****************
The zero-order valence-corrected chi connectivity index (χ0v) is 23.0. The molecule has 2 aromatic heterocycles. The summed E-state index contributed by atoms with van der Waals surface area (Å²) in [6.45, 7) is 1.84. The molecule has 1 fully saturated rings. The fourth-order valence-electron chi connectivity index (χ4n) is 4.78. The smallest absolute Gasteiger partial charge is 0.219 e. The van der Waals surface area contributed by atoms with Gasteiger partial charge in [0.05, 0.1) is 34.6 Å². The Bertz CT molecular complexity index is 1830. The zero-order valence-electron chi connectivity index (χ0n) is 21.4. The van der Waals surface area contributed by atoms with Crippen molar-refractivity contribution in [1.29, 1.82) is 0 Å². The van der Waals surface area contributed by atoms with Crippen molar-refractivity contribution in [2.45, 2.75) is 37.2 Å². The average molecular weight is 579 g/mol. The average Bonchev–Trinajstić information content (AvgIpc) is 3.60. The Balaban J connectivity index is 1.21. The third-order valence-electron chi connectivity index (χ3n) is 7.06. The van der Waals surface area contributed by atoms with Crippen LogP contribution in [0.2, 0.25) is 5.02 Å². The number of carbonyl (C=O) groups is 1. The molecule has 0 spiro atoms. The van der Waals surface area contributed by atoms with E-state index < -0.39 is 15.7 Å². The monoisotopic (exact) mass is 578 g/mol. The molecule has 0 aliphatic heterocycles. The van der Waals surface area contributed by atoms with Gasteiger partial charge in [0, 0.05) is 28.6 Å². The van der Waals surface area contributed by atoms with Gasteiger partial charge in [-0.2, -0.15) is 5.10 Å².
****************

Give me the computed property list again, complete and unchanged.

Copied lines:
The zero-order valence-corrected chi connectivity index (χ0v) is 23.0. The molecule has 2 aromatic heterocycles. The summed E-state index contributed by atoms with van der Waals surface area (Å²) in [6.45, 7) is 1.84. The molecule has 1 fully saturated rings. The fourth-order valence-electron chi connectivity index (χ4n) is 4.78. The smallest absolute Gasteiger partial charge is 0.219 e. The van der Waals surface area contributed by atoms with Gasteiger partial charge in [0.05, 0.1) is 34.6 Å². The Bertz CT molecular complexity index is 1830. The zero-order valence-electron chi connectivity index (χ0n) is 21.4. The van der Waals surface area contributed by atoms with Crippen molar-refractivity contribution in [1.29, 1.82) is 0 Å². The van der Waals surface area contributed by atoms with Crippen molar-refractivity contribution in [2.45, 2.75) is 37.2 Å². The average molecular weight is 579 g/mol. The average Bonchev–Trinajstić information content (AvgIpc) is 3.60. The Balaban J connectivity index is 1.21. The third-order valence-electron chi connectivity index (χ3n) is 7.06. The van der Waals surface area contributed by atoms with Crippen LogP contribution in [0.2, 0.25) is 5.02 Å². The number of carbonyl (C=O) groups is 1. The molecule has 0 spiro atoms. The van der Waals surface area contributed by atoms with E-state index < -0.39 is 15.7 Å². The monoisotopic (exact) mass is 578 g/mol. The molecule has 0 aliphatic heterocycles. The van der Waals surface area contributed by atoms with Gasteiger partial charge in [0, 0.05) is 28.6 Å². The van der Waals surface area contributed by atoms with Gasteiger partial charge in [-0.2, -0.15) is 5.10 Å².